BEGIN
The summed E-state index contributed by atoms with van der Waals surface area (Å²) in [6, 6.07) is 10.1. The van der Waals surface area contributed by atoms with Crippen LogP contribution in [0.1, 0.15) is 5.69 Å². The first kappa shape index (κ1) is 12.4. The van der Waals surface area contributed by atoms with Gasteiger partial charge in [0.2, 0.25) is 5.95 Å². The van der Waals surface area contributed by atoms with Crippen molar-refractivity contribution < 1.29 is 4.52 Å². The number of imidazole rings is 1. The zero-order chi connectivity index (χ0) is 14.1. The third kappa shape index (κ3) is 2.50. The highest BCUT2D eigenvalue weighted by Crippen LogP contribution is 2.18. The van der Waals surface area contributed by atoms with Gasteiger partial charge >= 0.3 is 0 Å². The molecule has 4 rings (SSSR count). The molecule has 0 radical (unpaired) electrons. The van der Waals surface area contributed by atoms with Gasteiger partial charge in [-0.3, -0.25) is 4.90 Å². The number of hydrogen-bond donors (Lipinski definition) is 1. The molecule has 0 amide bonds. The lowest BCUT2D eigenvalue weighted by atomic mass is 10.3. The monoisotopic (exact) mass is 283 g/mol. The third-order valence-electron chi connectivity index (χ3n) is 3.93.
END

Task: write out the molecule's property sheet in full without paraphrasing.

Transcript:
The summed E-state index contributed by atoms with van der Waals surface area (Å²) in [6, 6.07) is 10.1. The van der Waals surface area contributed by atoms with Crippen LogP contribution in [0.1, 0.15) is 5.69 Å². The first kappa shape index (κ1) is 12.4. The van der Waals surface area contributed by atoms with Gasteiger partial charge in [0.2, 0.25) is 5.95 Å². The van der Waals surface area contributed by atoms with Crippen molar-refractivity contribution < 1.29 is 4.52 Å². The number of imidazole rings is 1. The zero-order chi connectivity index (χ0) is 14.1. The third kappa shape index (κ3) is 2.50. The highest BCUT2D eigenvalue weighted by Crippen LogP contribution is 2.18. The van der Waals surface area contributed by atoms with Gasteiger partial charge >= 0.3 is 0 Å². The molecule has 4 rings (SSSR count). The molecule has 0 radical (unpaired) electrons. The van der Waals surface area contributed by atoms with Gasteiger partial charge in [-0.3, -0.25) is 4.90 Å². The number of hydrogen-bond donors (Lipinski definition) is 1. The molecule has 0 amide bonds. The lowest BCUT2D eigenvalue weighted by atomic mass is 10.3. The monoisotopic (exact) mass is 283 g/mol. The third-order valence-electron chi connectivity index (χ3n) is 3.93.